We soon get to his conflict:
'So I lie, whose fount of pride,
Dear distress, and joy allied,
Is my somber flesh and skin,
With the dark blood dammed within
Like great pulsing tides of wine
That, I fear, must burst the fine
Channels of the chafing net
Where they surge and foam and fret.'
He is connected to Africa through his skin color. With an allusion to the nets that brutally captured his ancestors, he describes his African pride that is deep within, wanting desperately to emerge. That pride is surging and foaming and fretting.
But in the third stanza, we learn how distant he feels from his homeland:
'Africa? A book one thumbs
Listlessly, till slumber comes.
Unremembered are her bats
Circling through the night, her cats
Crouching in the river reeds,
Stalking gentle flesh that feeds
By the river brink...'
Africa is not a memory to him but a place in a book. Notice in those first two lines how dramatically the language softens. The book is 'thumbed, listlessly' while going to sleep. It's incredibly passive. And, again, this is a place he doesn't know from being there. He doesn't remember the bats or lions. They are 'unremembered.' He only knows them from a book.
When he goes on to say:
'What is last year's snow to me,
Last year's anything?'
We see that he's not at home in America either. He's a man without a home. He's three centuries removed from Africa. And America has no ancestral meaning to him.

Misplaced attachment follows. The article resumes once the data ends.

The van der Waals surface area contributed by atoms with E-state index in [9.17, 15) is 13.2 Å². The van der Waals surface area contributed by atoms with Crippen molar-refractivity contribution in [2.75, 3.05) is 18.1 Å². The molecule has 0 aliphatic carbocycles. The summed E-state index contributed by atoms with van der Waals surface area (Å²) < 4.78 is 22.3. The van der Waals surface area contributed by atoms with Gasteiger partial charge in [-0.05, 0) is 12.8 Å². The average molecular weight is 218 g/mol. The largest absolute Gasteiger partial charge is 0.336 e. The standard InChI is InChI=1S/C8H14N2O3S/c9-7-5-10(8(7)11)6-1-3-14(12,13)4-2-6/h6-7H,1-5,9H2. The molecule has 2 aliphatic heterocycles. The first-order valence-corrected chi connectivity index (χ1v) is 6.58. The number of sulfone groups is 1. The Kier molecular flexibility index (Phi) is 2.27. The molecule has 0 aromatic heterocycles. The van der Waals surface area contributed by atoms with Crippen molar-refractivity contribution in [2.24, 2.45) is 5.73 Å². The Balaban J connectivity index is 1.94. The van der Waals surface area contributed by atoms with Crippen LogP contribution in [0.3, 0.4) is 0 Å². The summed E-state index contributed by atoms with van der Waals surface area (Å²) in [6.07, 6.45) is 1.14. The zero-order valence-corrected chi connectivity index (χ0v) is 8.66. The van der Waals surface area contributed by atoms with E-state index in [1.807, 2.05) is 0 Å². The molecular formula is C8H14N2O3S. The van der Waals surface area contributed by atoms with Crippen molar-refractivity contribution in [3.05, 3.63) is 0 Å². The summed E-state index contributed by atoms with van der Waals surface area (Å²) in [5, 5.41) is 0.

In the fourth stanza, there's more of this internal conflict:
'So I lie, who find no peace
Night or day, no slight release
From the unremittent beat
Made by cruel padded feet
Walking through my body's street.'
'Heritage:' Final Three Stanzas
The fifth stanza is a short one, but it packs a punch in bringing religion to the table:
'Quaint, outlandish heathen gods
Black men fashion out of rods,
Clay, and brittle bits of stone,
In a likeness like their own,
My conversion came high-priced;
I belong to Jesus Christ,
Preacher of humility;
Heathen gods are naught to me.'
Here, we see the contrast between the gods of Africans and the white, Christian God who was passed on by white evangelists and slave owners to the black community.
In the sixth stanza, he reflects further on his Christianity:
'Ever at Thy glowing altar
Must my heart grow sick and falter,
Wishing He I served were black,
Thinking then it would not lack
Precedent of pain to guide it,
Let who would or might deride it;
Surely then this flesh would know
Yours had borne a kindred woe.'
In other words, if Jesus were black, our speaker would feel a closer connection to his suffering. His African ancestors made their gods in their own images, as most cultures do. But, as is still often too true today, Jesus is portrayed as a white man.